Cases reported "Vitamin K Deficiency"

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1/63. Late-form hemorrhagic disease of the newborn: a fatal case report with illustration of investigations that may assist in avoiding the mistaken diagnosis of child abuse.

    Hemorrhagic disease of the newborn (HDN) is usually a self-limiting hemorrhagic disorder of childhood that occurs as a result of vitamin k deficiency. It may be defined as early or late form depending on the time of onset related to birth. HDN is recognized as one of several bleeding disorders that can mimic the findings of nonaccidental head injury and may lead to a mistaken diagnosis of child abuse. We present a single fatal case of late-onset HDN with illustration of hematologic assays that can be performed to assist the pathologist in making the correct diagnosis of HDN.
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2/63. vitamin k deficiency with hemorrhage after kidney and combined kidney-pancreas transplantation.

    vitamin k deficiency is a common occurrence in the surgical and intensive care unit population, but its incidence in kidney and combined kidney-pancreas allograft recipients has not been described. We report four patients who received cadaveric kidney or combined kidney-pancreas allografts and subsequently developed significant bleeding associated with deficiency of vitamin K. Their coagulopathy promptly resolved with the parenteral administration of vitamin K. Treatment with vitamin K should be considered in kidney or combined kidney-pancreas allograft recipients with a prolonged prothrombin or partial thromboplastin time during the first postoperative week to avoid hemorrhagic complications.
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3/63. Intracranial haemorrhage due to vitamin k deficiency following gastroenteritis in an infant.

    Breastfed infants who are not given supplemental vitamin K after birth may develop vitamin k deficiency following gastroenteritis. Severe intracranial haemorrhage may occur.
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4/63. Intracranial hemorrhage in an infant owing to vitamin k deficiency despite prophylaxis.

    A 3-month-old male infant with intracranial hemorrhage attributable to a vitamin K deficiency is reported. Vitamin K2 was administered orally at birth and then at 5 days and I month of age. Oral antibiotics were also given 2 days before the onset of bleeding. Although the incidence of intracranial hemorrhage resulting from vitamin k deficiency has decreased since the introduction of vitamin K2 prophylaxis, spontaneous intracranial hemorrhages are still being reported in infants. We suggest that vitamin K prophylaxis is needed especially for breast-fed infants and for those undergoing antibiotic therapy.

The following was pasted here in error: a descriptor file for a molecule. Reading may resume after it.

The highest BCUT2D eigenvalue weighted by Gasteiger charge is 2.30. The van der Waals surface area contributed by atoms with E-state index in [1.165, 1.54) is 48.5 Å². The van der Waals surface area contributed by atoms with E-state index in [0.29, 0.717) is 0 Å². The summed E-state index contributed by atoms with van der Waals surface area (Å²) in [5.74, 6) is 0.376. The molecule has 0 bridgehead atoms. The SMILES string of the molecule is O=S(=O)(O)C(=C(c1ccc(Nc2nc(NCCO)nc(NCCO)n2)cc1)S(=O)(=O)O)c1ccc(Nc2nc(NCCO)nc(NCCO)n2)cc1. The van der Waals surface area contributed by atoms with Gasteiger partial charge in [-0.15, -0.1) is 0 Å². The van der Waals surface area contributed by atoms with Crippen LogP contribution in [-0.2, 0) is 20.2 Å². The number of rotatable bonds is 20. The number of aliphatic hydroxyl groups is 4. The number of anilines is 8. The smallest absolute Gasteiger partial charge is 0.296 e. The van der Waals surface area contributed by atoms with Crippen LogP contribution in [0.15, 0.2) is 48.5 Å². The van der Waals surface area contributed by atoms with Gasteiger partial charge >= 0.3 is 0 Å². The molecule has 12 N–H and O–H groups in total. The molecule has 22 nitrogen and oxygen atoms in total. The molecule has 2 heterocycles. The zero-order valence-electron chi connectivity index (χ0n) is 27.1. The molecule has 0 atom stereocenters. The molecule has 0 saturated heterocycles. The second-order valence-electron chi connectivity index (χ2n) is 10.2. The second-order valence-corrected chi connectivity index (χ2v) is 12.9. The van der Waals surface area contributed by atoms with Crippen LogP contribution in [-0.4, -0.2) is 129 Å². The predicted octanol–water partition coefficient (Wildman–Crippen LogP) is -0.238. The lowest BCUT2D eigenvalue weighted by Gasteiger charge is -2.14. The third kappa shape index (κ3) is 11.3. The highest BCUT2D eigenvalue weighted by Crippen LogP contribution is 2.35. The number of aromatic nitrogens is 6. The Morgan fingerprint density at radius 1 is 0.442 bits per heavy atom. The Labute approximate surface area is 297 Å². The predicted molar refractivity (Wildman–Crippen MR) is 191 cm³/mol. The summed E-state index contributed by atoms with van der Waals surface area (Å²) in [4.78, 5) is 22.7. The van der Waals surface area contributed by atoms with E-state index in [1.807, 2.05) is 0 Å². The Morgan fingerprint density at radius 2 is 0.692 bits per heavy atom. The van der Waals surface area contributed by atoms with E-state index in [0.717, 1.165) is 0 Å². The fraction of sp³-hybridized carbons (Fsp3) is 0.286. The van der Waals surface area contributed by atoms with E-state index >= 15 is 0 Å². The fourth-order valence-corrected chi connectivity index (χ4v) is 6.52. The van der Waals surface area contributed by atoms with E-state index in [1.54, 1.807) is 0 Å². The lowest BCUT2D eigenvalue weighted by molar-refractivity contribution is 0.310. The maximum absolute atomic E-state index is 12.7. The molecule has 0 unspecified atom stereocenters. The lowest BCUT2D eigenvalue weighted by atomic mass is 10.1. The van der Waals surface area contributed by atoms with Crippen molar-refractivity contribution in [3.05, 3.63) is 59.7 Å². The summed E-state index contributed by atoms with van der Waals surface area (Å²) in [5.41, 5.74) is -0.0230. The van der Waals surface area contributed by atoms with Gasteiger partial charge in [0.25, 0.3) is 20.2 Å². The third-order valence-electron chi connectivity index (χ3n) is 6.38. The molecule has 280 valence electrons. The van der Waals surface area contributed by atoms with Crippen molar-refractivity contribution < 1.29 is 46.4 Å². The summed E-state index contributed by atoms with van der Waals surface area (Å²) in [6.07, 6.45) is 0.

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5/63. Alpha1-antitrypsin deficiency with fatal intracranial hemorrhage in a newborn.

    A 4-week-old boy had a fatal intracranial hemorrhage resulting from vitamin k deficiency. The infant had received no vitamin K prophylaxis and was exclusively breastfed. At autopsy, examination of the liver showed cholestasis and fibrosis. dna was isolated from a blood spot on a Gutherie sample card obtained from the infant for routine metabolic screening. This dna was used for alpha1-antitrypsin genotyping studies. Genotyping studies identified homozygosity for the point mutation 9989G-->A, confirming a diagnosis of alpha1-antitrypsin deficiency (ZZ phenotype), and resulted in appropriate screening of siblings born after this child's death. Alpha1-antitrypsin deficiency should be considered in the differential diagnosis of infants with late hemorrhagic disease of the newborn. Use of blood from the metabolic screening card as a source of dna allowed confirmation of this diagnosis after the infant's death.
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6/63. Severe acquired vitamin k deficiency: a hypothesis for rapid response to therapy.

    The potential mechanism underlying the rapid response to vitamin K replacement in acquired deficiency states is incompletely understood. To examine vitamin K metabolism, a 10-year-old boy with autoimmune enteropathy on oral vitamin K supplementation, who presented with profuse nosebleeds and calf tenderness, was evaluated. Laboratory analyses were consistent with severe vitamin k deficiency: vitamin K dependent protein (VKDP) levels < 5%, normal vitamin K epoxide level and depressed total prothrombin antigen (carboxylated and undercarboxyated forms). Intramuscular vitamin K (10 mg) was administered. Nine hours following therapy, VKDP levels corrected completely. Total prothrombin antigen increased indicating new prothrombin synthesis. However, the increase in the prothrombin-clotting assay far exceeded the increase in total prothrombin, supporting storage of undercarboxylated prothrombin in vitamin k deficiency states, with carboxylation and secretion after vitamin K replacement. Although this mechanism is known to occur in rodents, it has not been reported in humans. Our findings suggest a new potential mechanism of prothrombin metabolism in humans.